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Deep-water port in Sault Ste. Marie will be back in business, thanks, in part, to EGLE grants
October 03, 2023
Michigan’s oldest city needed help. The seawall at the old Union Carbide Dock in Sault Ste. Marie was failing. It started with sink holes in the dock in the late 1990s. At first it was manageable. But when the city commissioned a full structural report in 2016 the gravity of the situation was apparent. The report found 57% of the front row piles were ruined. The wave and ice action on the St. Mary’s River had exposed the piles to air beneath the dock, causing them to rot. “No amount of vertical or horizontal load can be safely sustained by the concrete portion of the dock,” the report said.
Broken Carbide dock on St. Mary's River in Sault Ste. Marie, Mich.
For as simple as the declaration was, the solution would be anything but. The city was looking at tens of millions of dollars in repairs, money it did not have. With the report showing the concrete seawall and piles weren’t even safe for pedestrian loading, the city had no choice but to close the dock and adjoining James A. Alford Waterfront Park while it tried to figure out the funding. The U.S. Coast Guard put further safety restrictions on the site.
The dock itself was only part of the problem. The property was contaminated from years of use. Union Carbide used the site for manufacturing calcium carbide from the 1890s to the 1960s before demolishing the buildings and transferring the property to the city in 1967. Pipelines carried petroleum from the dock to bulk storage areas from 1961-1987. Investigations found petroleum compounds and metals in the soil. With remediation and repair costs projected in the tens of millions the city looked to every level of government for help.
“We asked every agency that we thought had a fit,” said Sault Ste. Marie City Engineer David S. Boyle. The city wasn’t going into meetings empty-handed. “Recent transportation studies have shown that a functioning Carbide Dock is critical to the Michigan Department of Transportation Freight Plan as well as overall commerce of the state of Michigan,” Boyle told MI Environment. Selling the state and federal governments on the redevelopment plan wouldn’t be a quick process but it would pay off.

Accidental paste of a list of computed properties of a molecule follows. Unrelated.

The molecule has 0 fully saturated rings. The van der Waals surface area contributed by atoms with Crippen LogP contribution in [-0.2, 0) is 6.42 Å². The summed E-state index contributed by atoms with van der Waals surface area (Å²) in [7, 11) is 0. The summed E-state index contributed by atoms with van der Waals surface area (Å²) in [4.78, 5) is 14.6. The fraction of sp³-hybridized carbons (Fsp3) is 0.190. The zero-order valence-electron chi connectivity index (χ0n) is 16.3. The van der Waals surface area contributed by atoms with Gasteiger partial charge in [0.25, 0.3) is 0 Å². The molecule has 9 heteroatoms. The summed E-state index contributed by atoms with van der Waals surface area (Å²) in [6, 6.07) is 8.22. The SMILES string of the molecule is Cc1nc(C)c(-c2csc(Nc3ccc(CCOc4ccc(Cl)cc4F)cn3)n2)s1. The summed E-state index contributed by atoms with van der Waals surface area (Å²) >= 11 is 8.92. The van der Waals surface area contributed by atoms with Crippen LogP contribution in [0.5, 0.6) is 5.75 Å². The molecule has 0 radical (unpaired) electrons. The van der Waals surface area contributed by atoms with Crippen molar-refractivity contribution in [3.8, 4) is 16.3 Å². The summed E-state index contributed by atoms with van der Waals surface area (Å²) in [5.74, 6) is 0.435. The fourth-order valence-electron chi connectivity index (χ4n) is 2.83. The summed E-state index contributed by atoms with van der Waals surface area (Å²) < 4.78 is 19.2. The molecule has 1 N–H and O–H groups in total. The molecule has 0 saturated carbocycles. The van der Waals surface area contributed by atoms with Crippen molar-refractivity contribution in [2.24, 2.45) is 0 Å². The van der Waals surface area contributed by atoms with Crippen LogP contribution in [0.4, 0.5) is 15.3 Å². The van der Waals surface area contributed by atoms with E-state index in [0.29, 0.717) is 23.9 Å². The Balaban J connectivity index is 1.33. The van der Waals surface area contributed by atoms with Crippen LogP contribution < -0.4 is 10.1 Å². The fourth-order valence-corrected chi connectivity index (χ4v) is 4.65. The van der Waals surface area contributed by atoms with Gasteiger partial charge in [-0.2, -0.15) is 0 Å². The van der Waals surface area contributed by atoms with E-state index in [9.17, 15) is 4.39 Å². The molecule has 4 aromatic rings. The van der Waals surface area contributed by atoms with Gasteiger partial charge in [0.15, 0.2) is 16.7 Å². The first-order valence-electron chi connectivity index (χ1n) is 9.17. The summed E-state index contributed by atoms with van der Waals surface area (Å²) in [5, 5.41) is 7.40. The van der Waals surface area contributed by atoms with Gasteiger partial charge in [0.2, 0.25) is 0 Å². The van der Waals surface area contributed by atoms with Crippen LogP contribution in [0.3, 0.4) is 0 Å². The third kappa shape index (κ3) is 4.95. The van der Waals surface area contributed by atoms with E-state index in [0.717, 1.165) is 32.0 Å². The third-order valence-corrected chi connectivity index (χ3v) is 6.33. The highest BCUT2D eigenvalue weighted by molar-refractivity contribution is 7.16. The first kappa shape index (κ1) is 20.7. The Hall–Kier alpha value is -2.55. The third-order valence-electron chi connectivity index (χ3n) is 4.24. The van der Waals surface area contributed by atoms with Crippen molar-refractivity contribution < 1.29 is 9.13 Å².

Funding started pouring in. EGLE awarded the project a $1 million Brownfield Redevelopment Grant to deal with the contaminated soil and the remaining foundations and underground infrastructure. EGLE also provided a $2.2 million Shore Power Grant to help reduce emissions from boats and ships docking at the port. The biggest chunk of money was a $20.7 million U.S. Department of Transportation U.S. Maritime Administration Department “BUILD” grant. The State Legislature passed a $5 million budget appropriation. MDOT, the Michigan Economic Development Corporation, and the Michigan Department of Natural Resources each put more than $1 million into the project. The city of Sault Ste. Marie got some skin in the game with a $1.2 million appropriation from its American Rescue Plan funding.
The results will be tangible. The dock will have an improved seawall, mooring capabilities, and bulk storage area. The public will be able to enjoy cleaner green space, a boardwalk, and public access to the river. The Sault Tribe of Chippewa Indians says their community will benefit from the redevelopment by reopening their primary fishing grounds after eight years. The Carbide Dock redevelopment is walking distance from downtown Sault Ste. Marie and will connect seamlessly with the Carbide Slip Dock and the Lake Superior State University Center for Freshwater Research and Education (another brownfield redevelopment project EGLE assisted with).
The city also expects an economic boost out of all of this. City Engineer David Boyle says the dock will be able to accommodate everything from pleasure craft to 1,000-foot bulk freighters. The city is reconstructing the roads to and from the dock to make for easier distribution of bulk commodities and miscellaneous freight. The area has already gotten 51 cruise ships at a temporary location so far this year and Boyle expects even more when the new Carbide Dock is complete. The reopened park and bus parking spaces will make it a more attractive place to stop. The dock will be available for vessel maintenance, refueling, and wastewater dumping. The city expects it to draw nearly $35 million in capital investment and create up to 30 full-time job equivalents.
All of that is why this project has been a priority for the city for so long. “The dock has been talked about for decades and is a critical part of the Sault and our waterway,” said Boyle. “Looking forward to having a working port again and everyone is anxious to get back to fishing and enjoying our waterfront.” And after such a long wait, they’re only a few months away from it being finished in summer 2024.